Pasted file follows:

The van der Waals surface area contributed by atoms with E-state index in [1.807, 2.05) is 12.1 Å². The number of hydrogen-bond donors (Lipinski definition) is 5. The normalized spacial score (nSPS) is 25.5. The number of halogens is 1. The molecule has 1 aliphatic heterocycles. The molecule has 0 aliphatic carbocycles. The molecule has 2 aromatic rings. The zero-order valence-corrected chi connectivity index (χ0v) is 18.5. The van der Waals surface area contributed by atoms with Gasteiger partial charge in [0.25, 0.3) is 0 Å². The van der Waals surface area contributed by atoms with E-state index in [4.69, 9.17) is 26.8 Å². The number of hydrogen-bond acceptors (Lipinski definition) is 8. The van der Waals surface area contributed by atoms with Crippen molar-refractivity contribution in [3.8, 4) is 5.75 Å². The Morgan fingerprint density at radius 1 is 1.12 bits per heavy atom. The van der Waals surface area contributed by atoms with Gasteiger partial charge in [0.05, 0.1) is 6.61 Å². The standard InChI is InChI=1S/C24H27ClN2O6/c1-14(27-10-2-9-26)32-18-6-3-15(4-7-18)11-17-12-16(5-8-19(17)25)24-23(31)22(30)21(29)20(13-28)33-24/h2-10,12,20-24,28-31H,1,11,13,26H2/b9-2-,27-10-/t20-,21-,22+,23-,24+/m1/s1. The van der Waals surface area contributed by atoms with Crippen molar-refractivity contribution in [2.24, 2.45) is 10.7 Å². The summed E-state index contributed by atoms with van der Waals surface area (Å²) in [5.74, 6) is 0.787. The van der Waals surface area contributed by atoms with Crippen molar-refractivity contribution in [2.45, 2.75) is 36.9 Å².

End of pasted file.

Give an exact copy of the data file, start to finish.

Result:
The van der Waals surface area contributed by atoms with E-state index in [1.807, 2.05) is 12.1 Å². The number of hydrogen-bond donors (Lipinski definition) is 5. The normalized spacial score (nSPS) is 25.5. The number of halogens is 1. The molecule has 1 aliphatic heterocycles. The molecule has 0 aliphatic carbocycles. The molecule has 2 aromatic rings. The zero-order valence-corrected chi connectivity index (χ0v) is 18.5. The van der Waals surface area contributed by atoms with Gasteiger partial charge in [0.25, 0.3) is 0 Å². The van der Waals surface area contributed by atoms with E-state index in [4.69, 9.17) is 26.8 Å². The number of hydrogen-bond acceptors (Lipinski definition) is 8. The van der Waals surface area contributed by atoms with Crippen molar-refractivity contribution in [3.8, 4) is 5.75 Å². The Morgan fingerprint density at radius 1 is 1.12 bits per heavy atom. The van der Waals surface area contributed by atoms with Gasteiger partial charge in [0.05, 0.1) is 6.61 Å². The standard InChI is InChI=1S/C24H27ClN2O6/c1-14(27-10-2-9-26)32-18-6-3-15(4-7-18)11-17-12-16(5-8-19(17)25)24-23(31)22(30)21(29)20(13-28)33-24/h2-10,12,20-24,28-31H,1,11,13,26H2/b9-2-,27-10-/t20-,21-,22+,23-,24+/m1/s1. The van der Waals surface area contributed by atoms with Crippen molar-refractivity contribution in [2.24, 2.45) is 10.7 Å². The summed E-state index contributed by atoms with van der Waals surface area (Å²) in [5.74, 6) is 0.787. The van der Waals surface area contributed by atoms with Crippen molar-refractivity contribution in [2.45, 2.75) is 36.9 Å².